To investigate the importance of sucrose as a complement to amino acids in regulating the timing of the molt, fourth instar larvae were fed sucrose-only diets before or after transfer to a casein-only diet and monitored for the time to molt. Most of the larvae fed on casein alone molted on average after nine days (Fig. 2A, F), whereas those fed on sucrose for one or two days and then transferred to a casein diet molted after only seven days at significantly smaller body sizes (Fig. 2B, C, F; p = 0.0051 and p = 0.0001, respectively; ANOVA with Tukey-Kramer HSD test). Interestingly, when the order of feeding was reversed and larvae were fed casein for one or two days before switching to a sucrose only diet, all larvae that were fed casein for two days were able to initiate a molt (Fig. 2E). A few of the larvae fed on casein for one day initiated a molt but at a much later time (Fig. 2D, F). Molting in these 1-day casein fed larvae was not observed until about 18 days later. In both of these treatments, larvae molted at a significantly smaller sizes compared to those that were fed casein only diets continuously (p<0.0001 and p = 0.0002 for larvae fed casein for one and two days before transfer, respectively; ANOVA with Tukey-Kramer HSD test). These findings suggest that one day of amino acid feeding is sufficient to induce a molt when sucrose is provided subsequently. When larvae were fed casein-only diet for one or two days and then transferred to a non-nutritive diet, all larvae died within approximately seven to nine days, respectively, post feeding (data not shown). Thus, sucrose likely provides energy to keep the larvae alive until they initiate a molt.
(A–E) Growth trajectory of fourth instar larvae transferred from sucrose to casein diets and vice versa. Day 0 larvae were fed 5.8% casein and 7% sucrose in the specified order, and their growth trajectory was monitored. The red dots indicate the timing of head capsule slippage (n = 8–20 for each treatment). Black circles indicate the animals that molted whereas grey circles represent the animals that ultimately died without molting. (F) The time taken for larvae to initiate a molt. Different letters represent statistically significant differences (ANOVA with Tukey-Kramer HSD test; p<0.05; n = 4–20). p<0.0001 for all statistically different pairwise comparisons except between larvae fed on casein for either one or two days and transferred to sucrose (p = 0.0002), and between those fed on normal diet and those fed on sucrose for one day followed by casein (p = 0.0008). Error bars represent standard errors.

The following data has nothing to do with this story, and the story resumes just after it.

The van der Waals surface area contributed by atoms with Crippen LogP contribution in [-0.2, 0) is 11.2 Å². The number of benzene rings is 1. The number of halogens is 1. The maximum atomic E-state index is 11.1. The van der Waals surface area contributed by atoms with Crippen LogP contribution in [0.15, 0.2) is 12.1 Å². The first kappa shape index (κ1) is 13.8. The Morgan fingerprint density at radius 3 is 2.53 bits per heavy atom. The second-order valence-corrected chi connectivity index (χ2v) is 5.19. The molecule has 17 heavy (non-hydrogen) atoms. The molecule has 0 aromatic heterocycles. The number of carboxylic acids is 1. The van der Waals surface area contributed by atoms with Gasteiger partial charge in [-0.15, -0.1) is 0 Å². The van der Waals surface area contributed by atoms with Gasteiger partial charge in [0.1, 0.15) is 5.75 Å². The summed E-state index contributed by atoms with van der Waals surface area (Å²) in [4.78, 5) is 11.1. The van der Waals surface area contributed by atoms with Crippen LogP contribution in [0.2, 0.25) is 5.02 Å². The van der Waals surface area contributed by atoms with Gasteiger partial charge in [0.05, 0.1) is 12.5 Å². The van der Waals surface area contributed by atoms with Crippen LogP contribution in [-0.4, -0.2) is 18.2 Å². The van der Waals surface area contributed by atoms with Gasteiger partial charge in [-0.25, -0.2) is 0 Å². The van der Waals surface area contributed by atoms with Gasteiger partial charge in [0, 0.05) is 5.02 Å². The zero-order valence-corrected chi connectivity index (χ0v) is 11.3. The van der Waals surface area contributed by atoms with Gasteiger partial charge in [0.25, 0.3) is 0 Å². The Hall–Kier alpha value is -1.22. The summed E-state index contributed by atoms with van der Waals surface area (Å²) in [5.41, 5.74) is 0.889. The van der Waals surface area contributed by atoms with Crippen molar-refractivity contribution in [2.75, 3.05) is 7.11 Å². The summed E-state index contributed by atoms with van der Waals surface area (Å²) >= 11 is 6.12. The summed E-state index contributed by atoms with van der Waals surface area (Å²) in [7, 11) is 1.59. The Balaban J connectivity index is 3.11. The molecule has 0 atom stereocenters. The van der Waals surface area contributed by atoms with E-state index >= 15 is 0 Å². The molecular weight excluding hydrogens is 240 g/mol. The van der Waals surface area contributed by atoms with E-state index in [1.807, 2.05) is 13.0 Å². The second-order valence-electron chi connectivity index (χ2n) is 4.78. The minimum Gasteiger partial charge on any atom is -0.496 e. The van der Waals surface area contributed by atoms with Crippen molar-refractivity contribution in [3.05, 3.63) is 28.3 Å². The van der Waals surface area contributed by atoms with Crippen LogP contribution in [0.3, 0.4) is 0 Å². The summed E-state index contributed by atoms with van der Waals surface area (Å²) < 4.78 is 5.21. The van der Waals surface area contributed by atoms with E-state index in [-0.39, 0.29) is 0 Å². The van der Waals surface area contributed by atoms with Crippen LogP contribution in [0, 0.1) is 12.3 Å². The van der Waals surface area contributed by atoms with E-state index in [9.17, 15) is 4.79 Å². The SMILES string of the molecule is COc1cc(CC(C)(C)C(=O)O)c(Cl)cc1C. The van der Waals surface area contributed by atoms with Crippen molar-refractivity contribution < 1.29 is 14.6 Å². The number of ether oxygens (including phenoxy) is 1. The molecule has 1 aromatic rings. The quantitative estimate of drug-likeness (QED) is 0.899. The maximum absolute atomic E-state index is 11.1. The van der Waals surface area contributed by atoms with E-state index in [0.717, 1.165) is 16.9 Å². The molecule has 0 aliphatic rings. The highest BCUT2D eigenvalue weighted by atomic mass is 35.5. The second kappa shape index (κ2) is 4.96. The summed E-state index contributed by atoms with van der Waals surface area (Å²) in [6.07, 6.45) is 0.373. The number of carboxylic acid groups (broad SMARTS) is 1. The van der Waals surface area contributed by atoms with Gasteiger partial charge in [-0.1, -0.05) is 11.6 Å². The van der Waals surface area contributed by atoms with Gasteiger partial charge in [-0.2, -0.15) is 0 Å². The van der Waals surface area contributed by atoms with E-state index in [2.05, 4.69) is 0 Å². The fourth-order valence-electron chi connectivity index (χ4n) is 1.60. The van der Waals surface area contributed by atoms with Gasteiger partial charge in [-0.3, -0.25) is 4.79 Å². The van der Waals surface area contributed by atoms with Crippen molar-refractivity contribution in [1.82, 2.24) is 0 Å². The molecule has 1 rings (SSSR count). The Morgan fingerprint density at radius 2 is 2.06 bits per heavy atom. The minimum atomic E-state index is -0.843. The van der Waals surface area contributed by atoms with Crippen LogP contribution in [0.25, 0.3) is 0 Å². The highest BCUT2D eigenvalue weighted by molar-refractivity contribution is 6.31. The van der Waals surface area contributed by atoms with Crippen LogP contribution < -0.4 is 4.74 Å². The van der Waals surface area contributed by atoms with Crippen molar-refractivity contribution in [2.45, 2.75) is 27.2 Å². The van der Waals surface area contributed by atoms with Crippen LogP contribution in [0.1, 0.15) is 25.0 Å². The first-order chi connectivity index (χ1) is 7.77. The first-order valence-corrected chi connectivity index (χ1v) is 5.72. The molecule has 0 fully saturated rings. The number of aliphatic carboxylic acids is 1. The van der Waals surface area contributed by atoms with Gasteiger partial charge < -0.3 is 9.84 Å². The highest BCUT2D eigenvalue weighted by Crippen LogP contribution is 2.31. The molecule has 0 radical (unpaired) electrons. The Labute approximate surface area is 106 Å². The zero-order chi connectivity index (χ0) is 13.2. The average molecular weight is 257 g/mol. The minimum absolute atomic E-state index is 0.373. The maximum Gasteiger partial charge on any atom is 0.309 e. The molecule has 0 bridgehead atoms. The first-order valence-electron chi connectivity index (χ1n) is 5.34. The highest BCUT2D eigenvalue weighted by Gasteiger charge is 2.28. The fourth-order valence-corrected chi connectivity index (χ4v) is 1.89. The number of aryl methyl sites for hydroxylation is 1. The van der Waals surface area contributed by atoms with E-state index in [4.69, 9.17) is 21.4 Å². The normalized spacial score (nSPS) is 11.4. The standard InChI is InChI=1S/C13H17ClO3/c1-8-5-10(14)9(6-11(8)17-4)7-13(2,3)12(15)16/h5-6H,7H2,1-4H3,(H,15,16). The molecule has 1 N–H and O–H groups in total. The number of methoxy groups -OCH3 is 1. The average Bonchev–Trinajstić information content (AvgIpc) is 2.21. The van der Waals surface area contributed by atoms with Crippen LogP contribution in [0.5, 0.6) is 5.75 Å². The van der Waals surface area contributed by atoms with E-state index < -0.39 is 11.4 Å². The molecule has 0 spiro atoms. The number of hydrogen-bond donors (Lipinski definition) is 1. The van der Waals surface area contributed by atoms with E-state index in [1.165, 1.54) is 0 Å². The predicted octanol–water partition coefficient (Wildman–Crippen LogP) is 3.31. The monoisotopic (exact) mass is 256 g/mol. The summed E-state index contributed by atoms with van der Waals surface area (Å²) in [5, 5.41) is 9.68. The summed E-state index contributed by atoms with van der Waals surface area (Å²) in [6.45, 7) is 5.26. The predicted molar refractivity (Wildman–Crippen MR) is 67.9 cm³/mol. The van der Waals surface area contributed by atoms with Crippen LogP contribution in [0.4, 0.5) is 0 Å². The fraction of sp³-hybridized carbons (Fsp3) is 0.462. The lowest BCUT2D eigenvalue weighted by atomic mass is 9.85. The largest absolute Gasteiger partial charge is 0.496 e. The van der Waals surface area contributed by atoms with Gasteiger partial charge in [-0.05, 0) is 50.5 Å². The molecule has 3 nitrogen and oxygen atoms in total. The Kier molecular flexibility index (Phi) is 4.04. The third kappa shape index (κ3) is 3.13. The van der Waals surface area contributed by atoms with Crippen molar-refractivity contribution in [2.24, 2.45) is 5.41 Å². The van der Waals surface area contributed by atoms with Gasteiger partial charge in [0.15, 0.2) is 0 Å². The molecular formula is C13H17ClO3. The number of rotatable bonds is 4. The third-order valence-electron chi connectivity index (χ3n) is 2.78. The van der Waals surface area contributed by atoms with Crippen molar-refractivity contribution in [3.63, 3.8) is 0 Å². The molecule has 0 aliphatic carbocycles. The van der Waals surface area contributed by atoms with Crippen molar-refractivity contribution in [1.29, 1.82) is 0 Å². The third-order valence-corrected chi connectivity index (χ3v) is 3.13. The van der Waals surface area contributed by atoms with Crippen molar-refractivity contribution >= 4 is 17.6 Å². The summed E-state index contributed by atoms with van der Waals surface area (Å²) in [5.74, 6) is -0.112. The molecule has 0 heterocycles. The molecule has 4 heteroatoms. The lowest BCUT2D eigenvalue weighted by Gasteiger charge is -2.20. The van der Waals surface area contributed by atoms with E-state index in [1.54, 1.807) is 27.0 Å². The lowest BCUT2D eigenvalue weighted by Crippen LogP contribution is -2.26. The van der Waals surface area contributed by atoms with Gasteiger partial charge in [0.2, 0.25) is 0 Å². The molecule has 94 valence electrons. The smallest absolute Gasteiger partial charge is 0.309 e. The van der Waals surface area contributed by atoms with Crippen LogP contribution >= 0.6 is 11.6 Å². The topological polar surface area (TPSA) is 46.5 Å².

Ecdysone is Sufficient to Induce a Molt in Starved Animals
The inability of the larvae to molt in nutrient deprived conditions could either be due to reduced ecdysteroid sensitivity at the target tissues or to an alteration in ecdysteroid secretion from the prothoracic glands. To determine whether starved animals could molt in the presence of 20-hydroxyecdysone (20E), starved fourth instar larvae were injected with 25 µg of 20E every 12 hours. Most of the larvae initiated apolysis 36 hours after the first round of 20E injection even though they had only been fed a non-nutritive diet following the molt (Table 1). This suggests that the ability to respond to 20E is still intact in the starved animals. Thus, we conclude that the amino acids influence molting hormone secretion rather than the animal’s response to the molting hormone.